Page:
Pawtucket Times

Birdwatche­rs flock to heron nesting spot

- By JOSEPH B. NADEAU jnadeau@woonsocket­call.com

LINCOLN – Nanci Stankus of North Smithfield has been watching the Great Blue Heron rookery a few years now without ever seeing its occupants up close.

That because the nesting place for herons is located in the middle of a marsh situated at the Lincoln-Smithfield line on Route 116 to the west of North Central State Airport.

The spot is visible from the side of the road along the wetland but far enough away to require a good pair of binoculars or a telephoto lens to spot the majestic birds tending to the nests and their future offspring.

Stankus, 87, is not an experience­d birdwatche­r and has only seen the rookery’s inhabitant­s when stopping occasional­ly at the roadside viewing location where a few cars can be found from time to time.

“I think it’s been there for quite few years,” Stankus said of the rookery.

“I saw it for the first time two to three years ago and I was amazed that we have a rookery like that here in

Rhode Island,” the resident said.

Stankus noticed that there are a number of dead trees in the marsh and wonders if the wetland developed more recently for some reason. “I really don’t know whether the land turned swampy or was always there,” she said. As for the herons, they seem to be regulars, Stankus said. “My daughter Lori took me there last year and there were quite a few,” Stankus said. Recently at least ten heron nests could be counted in the trees still standing in the wetland and from time to time, one of the paired up birds would fly off in pursuit of food or nesting material while the other stayed on the nest. “I was over there a week ago and I counted three or four pairs of herons on their nest,” Stankus said.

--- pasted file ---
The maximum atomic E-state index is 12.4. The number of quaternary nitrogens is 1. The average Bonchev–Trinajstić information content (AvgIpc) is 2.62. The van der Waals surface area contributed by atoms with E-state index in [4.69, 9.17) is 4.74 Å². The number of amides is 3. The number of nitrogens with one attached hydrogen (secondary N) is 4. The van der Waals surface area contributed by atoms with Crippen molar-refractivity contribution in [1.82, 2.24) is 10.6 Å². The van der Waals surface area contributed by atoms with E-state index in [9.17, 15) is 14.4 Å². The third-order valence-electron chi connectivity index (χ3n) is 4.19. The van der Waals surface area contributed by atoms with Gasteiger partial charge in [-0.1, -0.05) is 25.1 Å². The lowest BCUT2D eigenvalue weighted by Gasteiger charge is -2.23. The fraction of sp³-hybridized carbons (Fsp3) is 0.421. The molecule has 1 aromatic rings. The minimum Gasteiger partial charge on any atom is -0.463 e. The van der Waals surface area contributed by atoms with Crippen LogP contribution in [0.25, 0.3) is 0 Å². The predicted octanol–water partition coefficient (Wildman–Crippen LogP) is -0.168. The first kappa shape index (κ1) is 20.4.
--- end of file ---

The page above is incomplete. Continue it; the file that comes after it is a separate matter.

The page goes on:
“I thought it was quite interestin­g and I’d like to get a picture of it. You can’t miss it when you are there,” the resident said.

Over at the rookery, several people had that idea as well. One birdwatche­r brought along a long 500 millimeter lens that would surely get the photo Stankus had wanted.

The nesting spot is actually well known in the area, according to visitors stopped along the road watching the birds.

Photos taken of the rookery have even been posted in social media, they noted.

Carol Faria of Cumberland was found at the viewing spot with her son, Dan, and said she too knew about the spot for some time.

“I’m just trying to get a look at them,” Faria said.

Not a birder, Faria said she thought Great Blue Herons had very long legs and noted the birds across the wetlands didn’t seem to be standing up that tall.

Dan Faria was up from his home in Virginia and had taken his mom by to see the nesting birds and try to figure out what they were.

His mother noted that she used to live just up the road in Lincoln and had even taken photos of the wetlands for her family in the past.

“My son, David’s mother-in-law, Gail Sullivan, is a painter and she made a painting of it,” Faria noted.

Faria now has the painting at her home and it reminds her of the special place just off busy 116.

“It’s beautiful here,” Faria said as she watched the nesting Great Blue Herons.

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